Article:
Employers wear many hats, and it can be difficult to fit hiring into their schedule. Besides, finding new employees and understanding job market trends isn’t necessarily their area of expertise.
Part of Indeed’s work is to make the hiring process more efficient for employers. My team supports these improvements by developing automation tools, and recently we designed a virtual recruiting assistant to automate part of the hiring process.
Our virtual recruiting assistant included three key features:
- Data-informed improvements to the job posts to attract the job seekers with the right qualifications.
- A daily report of promising candidates for employers to review.
- Interview auto-scheduler based on employers’ availability.
While we knew that our tool could help employers make effective hires, we ran into many challenges in getting employers to use it. After 12 months, we ended up retiring the virtual recruiting assistant, but that doesn’t mean it failed. There’s so much that we learned during that year. Today, that knowledge continues to inform new automation projects.
Your team might be able to learn from our challenges, the adjustments we made to overcome them, and the wins we had. Come follow along.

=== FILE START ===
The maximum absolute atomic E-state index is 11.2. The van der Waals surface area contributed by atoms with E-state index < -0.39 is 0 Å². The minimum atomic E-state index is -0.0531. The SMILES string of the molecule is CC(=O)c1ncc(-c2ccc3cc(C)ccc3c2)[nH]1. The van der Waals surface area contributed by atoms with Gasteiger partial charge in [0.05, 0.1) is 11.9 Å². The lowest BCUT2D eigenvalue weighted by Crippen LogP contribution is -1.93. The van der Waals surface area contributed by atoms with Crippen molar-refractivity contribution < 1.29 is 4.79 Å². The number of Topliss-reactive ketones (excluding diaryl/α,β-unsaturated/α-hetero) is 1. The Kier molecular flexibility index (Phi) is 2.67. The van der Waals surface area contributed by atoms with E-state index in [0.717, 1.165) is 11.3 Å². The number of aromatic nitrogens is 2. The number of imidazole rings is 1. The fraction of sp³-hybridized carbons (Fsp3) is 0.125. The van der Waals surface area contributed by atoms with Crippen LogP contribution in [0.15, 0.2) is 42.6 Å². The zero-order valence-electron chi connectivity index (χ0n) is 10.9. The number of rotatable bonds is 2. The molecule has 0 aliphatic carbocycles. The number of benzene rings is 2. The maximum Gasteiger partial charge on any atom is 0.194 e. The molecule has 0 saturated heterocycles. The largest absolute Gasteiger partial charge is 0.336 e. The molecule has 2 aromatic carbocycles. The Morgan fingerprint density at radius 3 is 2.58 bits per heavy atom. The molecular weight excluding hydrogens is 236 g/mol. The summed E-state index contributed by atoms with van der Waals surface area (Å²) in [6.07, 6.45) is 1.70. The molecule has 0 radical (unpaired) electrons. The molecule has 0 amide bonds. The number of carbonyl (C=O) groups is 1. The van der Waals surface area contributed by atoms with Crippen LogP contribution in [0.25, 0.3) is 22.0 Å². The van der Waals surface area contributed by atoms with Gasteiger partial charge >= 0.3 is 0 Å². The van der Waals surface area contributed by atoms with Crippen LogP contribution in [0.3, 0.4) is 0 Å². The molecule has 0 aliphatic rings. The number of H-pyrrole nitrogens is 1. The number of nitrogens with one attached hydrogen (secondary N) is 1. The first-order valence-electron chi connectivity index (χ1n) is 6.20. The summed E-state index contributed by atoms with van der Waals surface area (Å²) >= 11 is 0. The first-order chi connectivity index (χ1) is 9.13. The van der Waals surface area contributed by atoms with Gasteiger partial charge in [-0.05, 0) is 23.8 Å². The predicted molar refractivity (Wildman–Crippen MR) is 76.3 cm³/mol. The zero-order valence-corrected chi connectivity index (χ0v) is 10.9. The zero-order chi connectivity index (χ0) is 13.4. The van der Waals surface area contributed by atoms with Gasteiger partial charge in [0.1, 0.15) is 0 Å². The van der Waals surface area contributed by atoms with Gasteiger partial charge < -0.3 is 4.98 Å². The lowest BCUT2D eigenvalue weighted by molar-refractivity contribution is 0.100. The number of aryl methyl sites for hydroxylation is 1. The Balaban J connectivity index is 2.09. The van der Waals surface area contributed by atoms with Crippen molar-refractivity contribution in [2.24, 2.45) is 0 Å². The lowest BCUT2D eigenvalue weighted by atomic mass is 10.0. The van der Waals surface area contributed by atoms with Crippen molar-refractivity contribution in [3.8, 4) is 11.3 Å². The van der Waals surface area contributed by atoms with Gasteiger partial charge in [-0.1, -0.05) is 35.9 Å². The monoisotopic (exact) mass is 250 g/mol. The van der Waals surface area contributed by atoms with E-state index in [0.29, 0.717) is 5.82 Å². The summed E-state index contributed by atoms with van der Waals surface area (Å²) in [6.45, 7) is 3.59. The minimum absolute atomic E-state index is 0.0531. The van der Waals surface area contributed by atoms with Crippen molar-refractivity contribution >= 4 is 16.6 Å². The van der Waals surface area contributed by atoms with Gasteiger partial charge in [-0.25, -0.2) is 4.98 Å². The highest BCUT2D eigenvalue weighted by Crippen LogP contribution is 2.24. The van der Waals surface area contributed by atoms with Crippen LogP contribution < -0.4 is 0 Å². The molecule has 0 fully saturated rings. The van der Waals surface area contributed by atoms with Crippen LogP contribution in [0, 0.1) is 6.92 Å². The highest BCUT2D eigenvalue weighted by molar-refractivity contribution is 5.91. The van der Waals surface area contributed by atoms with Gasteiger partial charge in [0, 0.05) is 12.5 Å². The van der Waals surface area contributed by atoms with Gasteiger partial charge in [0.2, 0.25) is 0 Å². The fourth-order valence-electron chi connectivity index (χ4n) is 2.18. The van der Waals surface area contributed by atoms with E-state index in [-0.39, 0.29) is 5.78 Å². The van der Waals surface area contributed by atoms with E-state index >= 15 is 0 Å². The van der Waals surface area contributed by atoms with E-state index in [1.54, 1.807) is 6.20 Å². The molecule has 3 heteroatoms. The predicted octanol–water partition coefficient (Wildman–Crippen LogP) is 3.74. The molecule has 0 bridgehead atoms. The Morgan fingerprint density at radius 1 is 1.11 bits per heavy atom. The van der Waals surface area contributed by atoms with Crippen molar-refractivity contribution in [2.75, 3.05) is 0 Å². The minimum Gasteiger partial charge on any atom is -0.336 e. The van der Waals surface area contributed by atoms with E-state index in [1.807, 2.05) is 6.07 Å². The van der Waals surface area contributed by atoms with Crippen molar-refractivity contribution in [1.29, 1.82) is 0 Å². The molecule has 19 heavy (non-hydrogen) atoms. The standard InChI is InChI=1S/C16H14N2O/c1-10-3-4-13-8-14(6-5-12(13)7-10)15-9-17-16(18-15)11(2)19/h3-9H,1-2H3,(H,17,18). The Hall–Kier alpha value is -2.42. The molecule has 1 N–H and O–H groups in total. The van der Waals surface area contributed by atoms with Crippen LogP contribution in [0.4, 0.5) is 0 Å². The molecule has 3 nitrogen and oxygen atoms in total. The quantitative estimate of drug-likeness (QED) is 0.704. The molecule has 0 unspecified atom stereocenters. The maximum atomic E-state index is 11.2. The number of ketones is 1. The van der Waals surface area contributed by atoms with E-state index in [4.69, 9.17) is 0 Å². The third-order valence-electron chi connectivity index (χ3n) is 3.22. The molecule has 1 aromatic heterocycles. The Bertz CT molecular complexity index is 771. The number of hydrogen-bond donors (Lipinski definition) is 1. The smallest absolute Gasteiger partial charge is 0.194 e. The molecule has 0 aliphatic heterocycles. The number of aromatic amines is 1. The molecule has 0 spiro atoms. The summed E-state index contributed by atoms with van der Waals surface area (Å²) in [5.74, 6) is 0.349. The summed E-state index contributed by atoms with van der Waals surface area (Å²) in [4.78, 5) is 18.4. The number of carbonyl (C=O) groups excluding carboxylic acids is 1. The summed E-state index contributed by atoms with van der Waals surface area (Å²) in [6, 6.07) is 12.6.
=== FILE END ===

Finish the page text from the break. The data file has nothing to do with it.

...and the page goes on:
Help employers understand automation
Automation is a relatively new concept for employers, and many of them are skeptical of its advantages. They simply aren’t always convinced they need automated tools. When employers work with a human recruiter, they can meet to ensure the recruiter understands their needs and ask for specific recommendations. With an automated tool, there are no humans to talk to.
In our user research studies, employers mentioned that they prefer a personal touch. A quote from our research findings says:
“…employers have inherently different expectations from a human recruiter versus AI, and are less forgiving of AI’s mistakes or annoyances.”
Helping employers understand what automation does and what outcomes they can expect can help your tool gain momentum in the face of these challenges. Here’s what I recommend.
Show, don’t tell
Research showed our team that even when employers understand automation, they’re reluctant to use it because it feels impersonal. We also learned that employers may feel automation puts key decisions out of their control, which highlighted a trust issue. So our first challenges were to earn that trust, help employers understand how the automation tool worked, and effectively explain how it could benefit them. We knew from our data that automation helps employers make hires, but automation is like going to the dentist—people understand that it’s useful, but they don’t necessarily enjoy it.